"Steel Arm" Dickey

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According to the 1900 US Census of Fannin County, Georgia, Claude Dickey was born in June of 1896 and enumerated in the house of his grandparents, Benjamin and Frona. It was a rural county, and Benjamin and the other men in the household were either farmers or farm laborers. Ten years later, the family moved to McMinn County, Tennessee, two counties removed from Fannin County. Frona's name would be listed as Franie in the 1910 US Census.

In 1918 Claude Dickey registered for the Armed Forces Draft, as the United States was at war with Germany, listing his birth location as Blue Ridge, Georgia, in Fannin County. A resident of Etowah, his tall and stout stature is a valuable asset working as a day laborer in the aluminum business. His birthdate on the registration is listed as May 14, 1894.

The first connection to baseball is from a team photograph of the Etowah Sluggers of 1917, but in 1919 Knoxville newspapers report him as a pitcher on the 1919 Knoxville Giants. The next season, 1920, he is one of the stars of the Giants of the newly formed Negro Southern League, at one point having won 25 straight games during the season.

The Giants claimed the Negro Southern League championship and played Rube Foster's Chicago American Giants for the “colored championship of the United States.” The Chicago American Giants won the series handily, 5 games to none..

Before the 1921 season was underway, there were reports that the Boston club of the New Continental League had offered $5,000 to the Providence club for Dickey’s services. He started the season as a pitcher for the Birmingham Black Barons, although he's hitched his wagon to the Mobile Braves in early June. Before too long, he signs with the Montgomery Grey Sox.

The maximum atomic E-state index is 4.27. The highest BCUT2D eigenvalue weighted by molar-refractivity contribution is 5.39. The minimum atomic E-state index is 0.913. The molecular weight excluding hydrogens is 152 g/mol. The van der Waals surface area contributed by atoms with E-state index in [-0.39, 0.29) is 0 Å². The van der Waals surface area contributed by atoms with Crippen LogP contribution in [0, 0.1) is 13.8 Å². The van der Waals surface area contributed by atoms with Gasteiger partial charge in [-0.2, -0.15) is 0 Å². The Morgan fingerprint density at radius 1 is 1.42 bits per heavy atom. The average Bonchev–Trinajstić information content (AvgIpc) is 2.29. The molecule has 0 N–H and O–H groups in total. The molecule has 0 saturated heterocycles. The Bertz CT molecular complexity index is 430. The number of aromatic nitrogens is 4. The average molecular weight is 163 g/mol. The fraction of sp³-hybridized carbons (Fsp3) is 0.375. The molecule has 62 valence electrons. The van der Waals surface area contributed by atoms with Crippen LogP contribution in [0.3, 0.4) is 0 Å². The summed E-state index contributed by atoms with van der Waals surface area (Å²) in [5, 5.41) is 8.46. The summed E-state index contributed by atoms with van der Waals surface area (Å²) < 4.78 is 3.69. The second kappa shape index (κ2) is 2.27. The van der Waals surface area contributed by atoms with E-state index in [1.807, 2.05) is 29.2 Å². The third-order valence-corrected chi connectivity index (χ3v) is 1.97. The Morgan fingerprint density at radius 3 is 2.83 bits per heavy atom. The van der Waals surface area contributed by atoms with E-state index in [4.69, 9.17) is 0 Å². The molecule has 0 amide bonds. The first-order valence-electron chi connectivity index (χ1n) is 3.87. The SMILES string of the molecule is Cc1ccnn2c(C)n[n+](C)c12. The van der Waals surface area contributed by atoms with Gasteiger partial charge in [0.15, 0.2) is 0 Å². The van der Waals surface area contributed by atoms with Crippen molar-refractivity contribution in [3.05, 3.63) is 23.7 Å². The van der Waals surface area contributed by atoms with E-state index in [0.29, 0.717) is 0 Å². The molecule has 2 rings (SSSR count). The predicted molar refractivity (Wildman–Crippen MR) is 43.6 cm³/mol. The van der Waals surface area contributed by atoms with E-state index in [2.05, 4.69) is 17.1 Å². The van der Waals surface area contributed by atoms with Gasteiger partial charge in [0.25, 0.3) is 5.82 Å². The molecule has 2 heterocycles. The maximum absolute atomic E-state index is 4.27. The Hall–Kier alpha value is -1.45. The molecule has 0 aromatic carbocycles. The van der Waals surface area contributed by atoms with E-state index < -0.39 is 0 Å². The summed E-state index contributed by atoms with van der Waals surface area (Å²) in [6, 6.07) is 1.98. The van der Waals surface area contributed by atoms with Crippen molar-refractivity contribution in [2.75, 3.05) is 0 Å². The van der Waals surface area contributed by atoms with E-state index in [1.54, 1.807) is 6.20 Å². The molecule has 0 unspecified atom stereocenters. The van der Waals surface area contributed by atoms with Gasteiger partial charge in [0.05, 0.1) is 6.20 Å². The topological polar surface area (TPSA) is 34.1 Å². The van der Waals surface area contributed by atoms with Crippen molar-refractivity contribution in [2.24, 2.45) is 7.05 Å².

The 1922 season found him playing for several teams in the Negro Southern League, first with Knoxville, then Nashville and New Orleans, and finally being signed by the St. Louis Stars of the Negro National League.

The next spring was a tragic one for Dickey. On March 11, 1923, an altercation happened in Etowah, Tennessee. It was reported that Dickey and four of his companions had attacked Waldo Keyes, who had refused to buy liquor from them. Twenty-seven years of age and white, Keyes slashed Dickey’s throat with a knife, and the ball player bled to death in a short time.

Charged with murder, Keyes’ case was to be heard in the Circuit court in Athens, Tennessee just three weeks later. The charges appear to have been changed, as three of Dickey’s associates, Joe Johnson, Claude Hitchcock, and John Melton, were found guilty of assault with intent to kill and were imposed sentences of one-to-five years each in the penitentiary.

Walter “Steel Arm” Dickey is buried at the New Zion Cemetery in Etowah, McMinn county, Tennessee. His marker reads:

“Steel Arm”
Walter Dickey
June 2, 1899
Mar. 11, 1923
Negro Baseball League


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This page was assembled and presented by Mark D. Aubrey. Thanks to Skip Nipper for some editing and guidance.

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